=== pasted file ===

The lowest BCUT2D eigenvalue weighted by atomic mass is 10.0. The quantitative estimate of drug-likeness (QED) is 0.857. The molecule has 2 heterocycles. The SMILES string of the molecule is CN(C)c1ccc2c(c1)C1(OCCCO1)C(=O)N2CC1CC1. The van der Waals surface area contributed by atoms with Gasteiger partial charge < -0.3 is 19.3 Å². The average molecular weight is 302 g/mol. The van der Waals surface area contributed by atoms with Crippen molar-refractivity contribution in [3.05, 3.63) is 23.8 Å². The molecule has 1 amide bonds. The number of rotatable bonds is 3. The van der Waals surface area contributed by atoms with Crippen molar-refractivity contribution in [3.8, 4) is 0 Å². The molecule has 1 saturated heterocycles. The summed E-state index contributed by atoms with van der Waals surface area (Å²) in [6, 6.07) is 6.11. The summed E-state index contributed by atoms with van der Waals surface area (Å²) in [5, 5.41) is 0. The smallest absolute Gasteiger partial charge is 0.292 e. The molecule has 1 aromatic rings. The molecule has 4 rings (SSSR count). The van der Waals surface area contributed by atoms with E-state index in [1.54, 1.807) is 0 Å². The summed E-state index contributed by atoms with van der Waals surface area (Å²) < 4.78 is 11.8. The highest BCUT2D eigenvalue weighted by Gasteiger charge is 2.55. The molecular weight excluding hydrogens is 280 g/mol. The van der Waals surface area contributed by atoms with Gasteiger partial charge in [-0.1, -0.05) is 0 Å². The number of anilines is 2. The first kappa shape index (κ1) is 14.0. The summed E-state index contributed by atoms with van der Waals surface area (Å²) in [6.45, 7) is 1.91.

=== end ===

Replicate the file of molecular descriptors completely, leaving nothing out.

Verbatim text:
The lowest BCUT2D eigenvalue weighted by atomic mass is 10.0. The quantitative estimate of drug-likeness (QED) is 0.857. The molecule has 2 heterocycles. The SMILES string of the molecule is CN(C)c1ccc2c(c1)C1(OCCCO1)C(=O)N2CC1CC1. The van der Waals surface area contributed by atoms with Gasteiger partial charge < -0.3 is 19.3 Å². The average molecular weight is 302 g/mol. The van der Waals surface area contributed by atoms with Crippen molar-refractivity contribution in [3.05, 3.63) is 23.8 Å². The molecule has 1 amide bonds. The number of rotatable bonds is 3. The van der Waals surface area contributed by atoms with Crippen molar-refractivity contribution in [3.8, 4) is 0 Å². The molecule has 1 saturated heterocycles. The summed E-state index contributed by atoms with van der Waals surface area (Å²) in [6, 6.07) is 6.11. The summed E-state index contributed by atoms with van der Waals surface area (Å²) in [5, 5.41) is 0. The smallest absolute Gasteiger partial charge is 0.292 e. The molecule has 1 aromatic rings. The molecule has 4 rings (SSSR count). The van der Waals surface area contributed by atoms with E-state index in [1.54, 1.807) is 0 Å². The summed E-state index contributed by atoms with van der Waals surface area (Å²) < 4.78 is 11.8. The highest BCUT2D eigenvalue weighted by Gasteiger charge is 2.55. The molecular weight excluding hydrogens is 280 g/mol. The van der Waals surface area contributed by atoms with Gasteiger partial charge in [-0.1, -0.05) is 0 Å². The number of anilines is 2. The first kappa shape index (κ1) is 14.0. The summed E-state index contributed by atoms with van der Waals surface area (Å²) in [6.45, 7) is 1.91.